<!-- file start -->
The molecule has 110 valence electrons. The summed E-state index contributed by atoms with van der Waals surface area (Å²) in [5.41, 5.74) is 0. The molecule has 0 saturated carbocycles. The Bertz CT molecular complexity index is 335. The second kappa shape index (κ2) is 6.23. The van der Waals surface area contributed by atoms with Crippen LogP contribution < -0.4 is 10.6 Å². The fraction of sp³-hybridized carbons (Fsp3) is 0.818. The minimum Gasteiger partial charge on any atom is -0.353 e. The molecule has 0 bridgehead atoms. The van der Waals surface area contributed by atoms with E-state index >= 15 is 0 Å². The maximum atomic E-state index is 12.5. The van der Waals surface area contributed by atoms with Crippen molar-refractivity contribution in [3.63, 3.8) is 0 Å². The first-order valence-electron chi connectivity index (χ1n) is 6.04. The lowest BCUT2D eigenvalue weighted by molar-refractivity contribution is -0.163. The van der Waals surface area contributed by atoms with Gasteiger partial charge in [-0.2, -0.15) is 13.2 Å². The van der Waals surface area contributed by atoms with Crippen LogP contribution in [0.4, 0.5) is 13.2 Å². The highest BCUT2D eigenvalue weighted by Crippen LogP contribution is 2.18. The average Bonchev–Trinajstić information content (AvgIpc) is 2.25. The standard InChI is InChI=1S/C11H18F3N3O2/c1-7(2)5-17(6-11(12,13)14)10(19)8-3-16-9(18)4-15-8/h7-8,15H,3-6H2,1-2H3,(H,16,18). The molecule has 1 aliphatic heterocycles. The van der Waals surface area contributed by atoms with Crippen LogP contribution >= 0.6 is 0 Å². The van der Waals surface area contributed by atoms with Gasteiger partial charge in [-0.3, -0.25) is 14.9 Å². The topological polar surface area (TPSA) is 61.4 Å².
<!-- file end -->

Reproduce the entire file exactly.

The molecule has 110 valence electrons. The summed E-state index contributed by atoms with van der Waals surface area (Å²) in [5.41, 5.74) is 0. The molecule has 0 saturated carbocycles. The Bertz CT molecular complexity index is 335. The second kappa shape index (κ2) is 6.23. The van der Waals surface area contributed by atoms with Crippen LogP contribution < -0.4 is 10.6 Å². The fraction of sp³-hybridized carbons (Fsp3) is 0.818. The minimum Gasteiger partial charge on any atom is -0.353 e. The molecule has 0 bridgehead atoms. The van der Waals surface area contributed by atoms with E-state index >= 15 is 0 Å². The maximum atomic E-state index is 12.5. The van der Waals surface area contributed by atoms with Crippen molar-refractivity contribution in [3.63, 3.8) is 0 Å². The first-order valence-electron chi connectivity index (χ1n) is 6.04. The lowest BCUT2D eigenvalue weighted by molar-refractivity contribution is -0.163. The van der Waals surface area contributed by atoms with Gasteiger partial charge in [-0.2, -0.15) is 13.2 Å². The van der Waals surface area contributed by atoms with Crippen LogP contribution in [0.4, 0.5) is 13.2 Å². The highest BCUT2D eigenvalue weighted by Crippen LogP contribution is 2.18. The average Bonchev–Trinajstić information content (AvgIpc) is 2.25. The standard InChI is InChI=1S/C11H18F3N3O2/c1-7(2)5-17(6-11(12,13)14)10(19)8-3-16-9(18)4-15-8/h7-8,15H,3-6H2,1-2H3,(H,16,18). The molecule has 1 aliphatic heterocycles. The van der Waals surface area contributed by atoms with Crippen LogP contribution >= 0.6 is 0 Å². The van der Waals surface area contributed by atoms with Gasteiger partial charge in [-0.3, -0.25) is 14.9 Å². The topological polar surface area (TPSA) is 61.4 Å².